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October 2017 | Volume 75 | Number 2 Unleashing Problem Solvers
Lisa Watts Lawton
An elementary teacher shares strategies on promoting problem-solving skills in early grades.
For me, the phrase "unleashing problem solvers" brings to mind the barely contained energy of racehorses at the starting gate: The gates open, and the horses fly out of confinement, taking off in a display of their natural speed, grace, and ability. That's what it can feel like in a classroom where children are encouraged and expected to be masterful problem solvers. So how do we release the natural energy for problem solving within our students? In my classroom, I rely on five practices that help students develop critical thinking, creativity, communication skills, and collaboration skills—the "Four Cs" of 21st century learning (NEA, n.d.).
Encouraging creative problem-solving practices can begin in math class. For example, I use a problem-solving strategy for math word problems called Read-Draw-Write in which my 2nd graders make sense of the problems by drawing what is happening, then analyzing the part-whole relationship of the numbers presented. Understanding this relationship, that a whole is made up of smaller parts, and that smaller parts can be joined to make a larger whole, helps reveal the mathematical operations that can be used to solve problems. For example, if I know Victoria has 12 red marbles (one part) and 7 green marbles (the other part), I add the parts together to find the whole, 19 marbles. Likewise, if I know the whole, or total, (19 marbles) and I know one part (7), I can count on from 7 up to 19 to find the missing part (12). I could also subtract 7 from 19 to find the missing part. Later on in the year, and in subsequent grades, students learn to apply this reasoning to determine whether to multiply or divide.
Helping students make sense of word problems is paramount, so we read each problem and ask, What do you know?, What can you draw?, and What conclusions can you reach from your drawings? One benefit of this method is that everyone can draw something, so everyone has access. In the example with the marbles, a student can draw 12 red marbles and 7 green marbles and then count them all to find the total.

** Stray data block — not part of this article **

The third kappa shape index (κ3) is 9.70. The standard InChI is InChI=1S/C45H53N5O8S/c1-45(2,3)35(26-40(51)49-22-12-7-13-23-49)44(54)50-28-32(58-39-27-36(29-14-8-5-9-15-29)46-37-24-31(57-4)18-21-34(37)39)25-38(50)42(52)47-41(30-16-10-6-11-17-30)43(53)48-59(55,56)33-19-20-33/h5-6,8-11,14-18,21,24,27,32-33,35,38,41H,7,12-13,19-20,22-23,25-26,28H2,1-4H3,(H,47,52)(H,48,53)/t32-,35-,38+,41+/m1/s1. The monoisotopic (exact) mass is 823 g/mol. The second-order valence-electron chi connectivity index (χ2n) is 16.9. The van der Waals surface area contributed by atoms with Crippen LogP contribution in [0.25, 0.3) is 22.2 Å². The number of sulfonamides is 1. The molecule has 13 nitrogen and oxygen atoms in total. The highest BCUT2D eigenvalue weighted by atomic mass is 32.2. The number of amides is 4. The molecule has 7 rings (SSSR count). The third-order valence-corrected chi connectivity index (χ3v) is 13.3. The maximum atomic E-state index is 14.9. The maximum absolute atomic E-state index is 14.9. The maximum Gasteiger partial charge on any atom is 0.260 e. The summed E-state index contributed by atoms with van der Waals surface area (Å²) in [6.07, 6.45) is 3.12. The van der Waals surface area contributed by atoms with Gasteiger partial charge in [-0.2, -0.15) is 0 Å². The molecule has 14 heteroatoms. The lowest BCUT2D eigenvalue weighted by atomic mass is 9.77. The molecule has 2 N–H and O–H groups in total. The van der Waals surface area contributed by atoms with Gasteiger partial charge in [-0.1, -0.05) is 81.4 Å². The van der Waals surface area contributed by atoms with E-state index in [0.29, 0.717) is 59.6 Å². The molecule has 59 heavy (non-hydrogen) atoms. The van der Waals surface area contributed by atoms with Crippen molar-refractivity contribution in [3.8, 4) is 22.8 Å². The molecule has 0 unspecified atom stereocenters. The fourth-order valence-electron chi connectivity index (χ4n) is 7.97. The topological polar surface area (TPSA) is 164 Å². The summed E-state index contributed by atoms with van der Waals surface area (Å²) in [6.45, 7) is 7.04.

In addition to the intuitive drawings that students make to represent what is happening in a word problem, they also learn to draw two part-whole models, the number bond and the tape diagram, also known as a bar model (see fig.1). The number bond is a visual model that shows the smaller parts connected to the larger whole. The tape diagram is drawn with rectangles, and the known quantities are labeled.
Consider the following word problem: Evvy's sunflower is 9 centimeters shorter than Julian's. Evvy's sunflower is 75 centimeters tall. How tall is Julian's sunflower? Figure 1 shows how a student used both a tape diagram and a number bond to represent the given information. Here, the whole is unknown and the parts are 75 and 9. These kinds of drawings help students see the relationships of the numbers. Modeling to help make sense of problems leads students to engage in deeper thinking, which in turn leads to deeper understanding (Boaler et al., 2016).
Another question that we ask with this type of comparison problem is, Who has more? This questioning, in conjunction with modeling, guides students to see that even though the word shorter suggests subtraction, both parts, 75 and 9, are known, which means we add the parts to find the answer: 75 + 9 = 84, so Julian sunflower is 84 centimeters tall.